CEPA STRATCOM PROGRAM
03 November 2016

East meets West in Moldova’s presidential elections

On 30 October, Moldovans voted for a new president in the country’s first presidential elections in 20 years. As expected, socialist candidate Igor Dodon won the most votes in the first round, while Maia Sandu, candidate of the democratic, pro-West alliance, followed by a difference of only 10 percentage points. The biggest concern for pro-European leaders and citizens was to ensure a second round of voting, which is now confirmed even if it was only by a very narrow margin that Dodon did not become the president from the first round.

Thus, the runoff will pit against each other two rather prototypical politicians: a pro-European, Western-minded candidate running on an anti-corruption, pro-democratic platform and a pro-Eurasian Union candidate, whose political aspirations are heavily influenced by Russia. A bigger danger than the geopolitical fault line to Moldova’s democratic evolution is the control of fundamental institutions by oligarchic interests. Although not a direct actor in the elections, Vladimir Plahotniuc remains Moldova’s most important player and dividing factor in its politics.

The next two weeks leading up to Moldova’s second round of elections on 13 November will prominently feature anti-oligarchic discourse—providing yet more proof that corruption is not confined to national borders and will inevitably drag neighbors into the political game.

Even so, Moldova’s political landscape is already a mixed bag. Donors and partners have expressed fears that political pluralism is shrinking there. The electoral campaign—and in fact the two years since Moldova’s previous general election—illustrate this fact. However, despite the apparent political fragmentation, there is more affinity and many times undue connections—through corruption or blackmail— among parties. The fact that 10 candidates competed in the first round clearly indicates pluralism by default, but also the behind-the-curtain games aimed at confusing and fragmenting voters. Fortunately, fears about electoral fraud have not materialized, and Moldovan democratic forces can now focus on helping Sandu’s campaign. If she does win—a difficult challenge as she must close a 10-point gap—supporters hope they can more strongly anchor the country to the West.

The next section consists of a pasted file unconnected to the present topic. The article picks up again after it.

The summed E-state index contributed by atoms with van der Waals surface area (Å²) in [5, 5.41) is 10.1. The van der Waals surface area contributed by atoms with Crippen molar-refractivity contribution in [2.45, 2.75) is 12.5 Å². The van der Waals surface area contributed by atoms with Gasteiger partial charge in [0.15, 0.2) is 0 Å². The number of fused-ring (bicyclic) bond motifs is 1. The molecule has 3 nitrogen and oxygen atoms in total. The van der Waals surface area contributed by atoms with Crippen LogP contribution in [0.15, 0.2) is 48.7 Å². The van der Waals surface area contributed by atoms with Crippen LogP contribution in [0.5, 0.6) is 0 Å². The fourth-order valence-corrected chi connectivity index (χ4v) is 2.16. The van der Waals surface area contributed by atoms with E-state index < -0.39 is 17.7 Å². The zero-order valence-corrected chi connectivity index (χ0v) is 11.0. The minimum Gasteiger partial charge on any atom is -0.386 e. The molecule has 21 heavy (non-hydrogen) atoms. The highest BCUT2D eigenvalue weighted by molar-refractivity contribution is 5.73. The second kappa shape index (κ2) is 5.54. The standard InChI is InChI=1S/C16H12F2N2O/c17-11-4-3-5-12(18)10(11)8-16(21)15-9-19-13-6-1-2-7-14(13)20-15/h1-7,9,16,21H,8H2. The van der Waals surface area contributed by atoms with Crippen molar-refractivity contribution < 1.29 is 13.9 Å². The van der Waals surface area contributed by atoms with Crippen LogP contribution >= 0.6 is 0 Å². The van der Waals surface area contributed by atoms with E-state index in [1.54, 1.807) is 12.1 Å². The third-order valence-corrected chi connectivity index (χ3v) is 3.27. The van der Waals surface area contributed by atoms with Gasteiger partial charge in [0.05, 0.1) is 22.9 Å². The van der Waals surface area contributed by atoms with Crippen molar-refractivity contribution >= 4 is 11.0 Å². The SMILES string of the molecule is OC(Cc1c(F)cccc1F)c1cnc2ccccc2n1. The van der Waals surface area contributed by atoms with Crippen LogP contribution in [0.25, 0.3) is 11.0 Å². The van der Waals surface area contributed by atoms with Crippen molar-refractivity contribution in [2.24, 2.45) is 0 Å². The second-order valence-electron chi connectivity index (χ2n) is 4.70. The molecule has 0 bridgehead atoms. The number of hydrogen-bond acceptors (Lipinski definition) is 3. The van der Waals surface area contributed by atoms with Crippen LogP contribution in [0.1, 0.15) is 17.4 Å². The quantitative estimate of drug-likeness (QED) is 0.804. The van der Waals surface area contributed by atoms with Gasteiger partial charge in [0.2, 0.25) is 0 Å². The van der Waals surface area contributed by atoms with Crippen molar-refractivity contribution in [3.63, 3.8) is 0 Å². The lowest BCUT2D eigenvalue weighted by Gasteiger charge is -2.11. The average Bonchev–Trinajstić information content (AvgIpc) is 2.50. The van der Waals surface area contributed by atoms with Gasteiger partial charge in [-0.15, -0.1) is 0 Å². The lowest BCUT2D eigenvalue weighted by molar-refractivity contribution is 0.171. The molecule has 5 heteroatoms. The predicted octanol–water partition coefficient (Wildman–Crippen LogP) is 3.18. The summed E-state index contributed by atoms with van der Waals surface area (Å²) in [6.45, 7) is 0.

So, a few important elements should be noted after the elections on Sunday. One, and probably the most encouraging, is that Moldovan politics has the appetite and room for newcomers in Moldovan politics. Sandu’s success is remarkable, especially for someone who lacks resources and political experience, and doesn’t have an established party infrastructure behind her. This should instill some hope for an eventual renewal of Moldova’s political elite.

Second, youth participation rates have been low compared to those for citizens over 55 years old and to general expectations. One reason is that students may only vote in their home cities. This limits the ability of democratic forces to mobilize supporters across the country and among Moldova’s overseas diaspora, and to convince youth that their vote counts. It is also a symptom of the disenchantment created by the negative legacy left by pro-EU governments that has tainted the expectation that Moldova would reap the fruits of a European, democratic path. This partly explains the pro-socialist vote as well.

Third, the elections show that some politicians or political agendas, like the unionist one, are likely to become irrelevant, while the major fault line remains corruption and state capture, superimposed on the East-West confrontation. The political trend that seems to be consolidating once again is the pro-EU v. pro-Russia tension, while Moldova’s 2014 banking crisis has created an opportunity for the anticorruption meta-trend to surface and become the almost undisputable topic in the elections. Given the very personal nature of Moldovan politics, the rise and fall of political forces beyond the two fault lines depends almost entirely on individuals—so it remains to be seen what will happen with parties like those of Iurie Leanca, Renato Usatii or the communists, who didn’t even present a candidate.

Easy to fit in a geopolitical frame, the run-off between the Eastern-oriented politician and the Western-style technocrat is about more than that. And this is precisely why predicting the winner is so difficult, even though mathematically the socialist candidate is favored to win. This election is really about making a mental and political shift towards a different type of politics—and giving meaning to the concept of checks and balances. Even with limited prerogatives, a president who focuses on rule of law, anti-corruption and good governance will likely make it more difficult for interest groups to strengthen and then swallow fundamental democratic institutions. It can also bring about the stability that Moldova’s Western partners have been so intent on preserving in the past—sometimes even if it meant not choosing their political counterparts wisely. For them as well, the outcome of these elections can be another opportunity to provide the support Moldova’s citizens so desperately need.


Europe's Edge is an online journal covering crucial topics in the transatlantic policy debate. All opinions are those of the author and do not necessarily represent the position or views of the Center for European Policy Analysis. 

Photo: Gleb Garanich/Reuters